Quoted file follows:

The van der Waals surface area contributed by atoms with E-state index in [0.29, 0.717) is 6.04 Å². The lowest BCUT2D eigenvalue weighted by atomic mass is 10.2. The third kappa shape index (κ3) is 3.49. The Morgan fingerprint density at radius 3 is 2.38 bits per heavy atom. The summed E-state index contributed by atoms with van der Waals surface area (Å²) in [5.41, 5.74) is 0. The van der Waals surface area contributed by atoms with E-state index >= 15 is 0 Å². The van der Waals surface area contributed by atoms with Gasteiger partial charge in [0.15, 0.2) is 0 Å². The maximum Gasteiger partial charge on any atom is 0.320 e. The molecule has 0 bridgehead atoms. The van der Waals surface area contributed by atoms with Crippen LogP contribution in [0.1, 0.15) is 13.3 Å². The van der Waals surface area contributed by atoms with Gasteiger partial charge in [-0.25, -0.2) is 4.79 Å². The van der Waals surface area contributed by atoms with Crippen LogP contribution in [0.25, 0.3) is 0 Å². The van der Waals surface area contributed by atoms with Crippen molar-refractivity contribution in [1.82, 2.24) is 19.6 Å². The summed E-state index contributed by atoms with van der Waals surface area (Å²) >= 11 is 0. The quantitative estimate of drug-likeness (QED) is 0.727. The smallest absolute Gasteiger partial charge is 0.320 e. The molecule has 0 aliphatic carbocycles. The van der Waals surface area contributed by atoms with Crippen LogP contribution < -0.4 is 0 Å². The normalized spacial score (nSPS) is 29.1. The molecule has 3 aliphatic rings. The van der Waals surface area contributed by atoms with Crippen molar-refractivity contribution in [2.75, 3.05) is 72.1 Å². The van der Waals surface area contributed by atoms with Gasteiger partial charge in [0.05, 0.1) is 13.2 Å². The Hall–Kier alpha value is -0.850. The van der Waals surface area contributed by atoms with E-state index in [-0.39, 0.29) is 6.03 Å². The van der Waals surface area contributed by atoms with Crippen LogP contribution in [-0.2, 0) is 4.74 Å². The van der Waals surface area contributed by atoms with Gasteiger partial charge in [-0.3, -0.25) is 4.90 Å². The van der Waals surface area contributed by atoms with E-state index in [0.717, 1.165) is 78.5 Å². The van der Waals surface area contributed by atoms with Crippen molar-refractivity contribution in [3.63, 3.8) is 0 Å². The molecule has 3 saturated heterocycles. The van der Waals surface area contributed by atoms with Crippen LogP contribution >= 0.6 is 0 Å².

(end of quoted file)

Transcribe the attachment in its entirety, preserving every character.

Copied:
The van der Waals surface area contributed by atoms with E-state index in [0.29, 0.717) is 6.04 Å². The lowest BCUT2D eigenvalue weighted by atomic mass is 10.2. The third kappa shape index (κ3) is 3.49. The Morgan fingerprint density at radius 3 is 2.38 bits per heavy atom. The summed E-state index contributed by atoms with van der Waals surface area (Å²) in [5.41, 5.74) is 0. The van der Waals surface area contributed by atoms with E-state index >= 15 is 0 Å². The van der Waals surface area contributed by atoms with Gasteiger partial charge in [0.15, 0.2) is 0 Å². The maximum Gasteiger partial charge on any atom is 0.320 e. The molecule has 0 bridgehead atoms. The van der Waals surface area contributed by atoms with Crippen LogP contribution in [0.1, 0.15) is 13.3 Å². The van der Waals surface area contributed by atoms with Gasteiger partial charge in [-0.25, -0.2) is 4.79 Å². The van der Waals surface area contributed by atoms with Crippen LogP contribution in [0.25, 0.3) is 0 Å². The van der Waals surface area contributed by atoms with Crippen molar-refractivity contribution in [1.82, 2.24) is 19.6 Å². The summed E-state index contributed by atoms with van der Waals surface area (Å²) >= 11 is 0. The quantitative estimate of drug-likeness (QED) is 0.727. The smallest absolute Gasteiger partial charge is 0.320 e. The molecule has 0 aliphatic carbocycles. The van der Waals surface area contributed by atoms with Crippen LogP contribution < -0.4 is 0 Å². The normalized spacial score (nSPS) is 29.1. The molecule has 3 aliphatic rings. The van der Waals surface area contributed by atoms with Crippen molar-refractivity contribution in [2.75, 3.05) is 72.1 Å². The van der Waals surface area contributed by atoms with Gasteiger partial charge in [0.05, 0.1) is 13.2 Å². The Hall–Kier alpha value is -0.850. The van der Waals surface area contributed by atoms with E-state index in [-0.39, 0.29) is 6.03 Å². The van der Waals surface area contributed by atoms with Crippen LogP contribution in [-0.2, 0) is 4.74 Å². The van der Waals surface area contributed by atoms with Gasteiger partial charge in [-0.3, -0.25) is 4.90 Å². The van der Waals surface area contributed by atoms with E-state index in [0.717, 1.165) is 78.5 Å². The van der Waals surface area contributed by atoms with Crippen molar-refractivity contribution in [3.63, 3.8) is 0 Å². The molecule has 3 saturated heterocycles. The van der Waals surface area contributed by atoms with Crippen LogP contribution >= 0.6 is 0 Å².